Identification Atlas of the Vespidae (Hymenoptera, Aculeata) of the northeastern Nearctic region
Matthias Buck, Stephen A. Marshall, and David K.B. Cheung
Department of Environmental Biology, University of Guelph, Guelph, Ontario, Canada N1G 2W1
Variation. Fore wing length 8.0–9.0 mm (♂♂), 9.0–11.0 mm (♀♀). Female clypeus with a pair of yellow dorsal spots, completely black in about one third of specimens; male clypeus yellow, with narrow black or brownish apical margin, sometimes with a small black apical spot, or with a pair of irregular discal spots. Female scape below more or less ferruginous, brownish, or dirty yellow, sometimes partially bright yellow. Mesopleuron usually completely black, in some females with a small yellow dorsal spot. Tegula translucent reddish except black basal section, rarely with small and often obscure yellow spots anteriorly and/or posteriorly. Hind margin of parategula often narrowly obscure reddish. Terga 1 and 2 with apical fasciae, in male sometimes also with narrow, subinterrupted fasciae on terga 3 and 4, in female rarely with a pair of spots in posterolateral corners. Apical fascia of tergum 1 usually expanded forward near lateral margin. Sternum 2 with a pair of yellow spots in posterolateral corners, posterolateral spots on sternum 3 often present in male, rarely in female, the following sterna up to sternum 6 rarely spotted as well in male.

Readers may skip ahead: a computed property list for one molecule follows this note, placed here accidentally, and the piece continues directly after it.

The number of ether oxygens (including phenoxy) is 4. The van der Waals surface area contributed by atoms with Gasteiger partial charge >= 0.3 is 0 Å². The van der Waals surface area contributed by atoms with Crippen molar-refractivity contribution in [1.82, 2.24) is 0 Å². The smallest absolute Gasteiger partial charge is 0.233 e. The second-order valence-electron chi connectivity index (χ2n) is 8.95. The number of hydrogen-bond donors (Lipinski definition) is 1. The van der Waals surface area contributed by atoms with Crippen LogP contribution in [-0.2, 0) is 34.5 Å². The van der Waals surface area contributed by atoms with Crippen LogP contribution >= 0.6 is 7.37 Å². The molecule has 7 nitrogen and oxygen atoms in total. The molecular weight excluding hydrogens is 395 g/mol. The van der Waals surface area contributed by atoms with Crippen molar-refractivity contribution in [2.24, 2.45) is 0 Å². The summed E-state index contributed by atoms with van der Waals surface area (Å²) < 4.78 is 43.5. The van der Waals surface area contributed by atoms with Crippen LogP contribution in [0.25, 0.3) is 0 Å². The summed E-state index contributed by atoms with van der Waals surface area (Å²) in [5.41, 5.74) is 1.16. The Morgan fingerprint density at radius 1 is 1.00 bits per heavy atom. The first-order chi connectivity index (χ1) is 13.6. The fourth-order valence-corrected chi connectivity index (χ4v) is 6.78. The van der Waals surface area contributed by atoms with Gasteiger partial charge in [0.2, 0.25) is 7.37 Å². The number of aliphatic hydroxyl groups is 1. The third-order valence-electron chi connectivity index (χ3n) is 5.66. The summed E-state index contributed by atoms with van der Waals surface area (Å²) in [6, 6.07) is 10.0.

Distribution. Apparently widely distributed in the eastern Nearctic but rare. Canada: southwestern Ontario (Kent, Essex, and Lambton Cos.). Eastern and midwestern U.S.: MI (1 ♀, Wayne Co., Dearborn; photographic record, Bugguide), IL (1 ♀, Lake Co., Reed Turner Woodland; Fig. 35.6, see also Bugguide), MD (1 ♀, Baltimore Co., USNM), DC (1 ♀, USNM), VA (2 ♂♂, Black Pond and Alexandria, USNM), NE (1 ♀, Sarpy Co., Bellevue; Fig. 35.7, see also Bugguide) and AR (1 ♀, Fulton Co., Mammoth Spring; FSCA).
Biology. Unknown. Probably nests in borings in wood like other members of the E. foraminatus-group. Most of the females collected by the senior author were scraping dry clay from the disturbed ground of a rarely frequented woodland trail.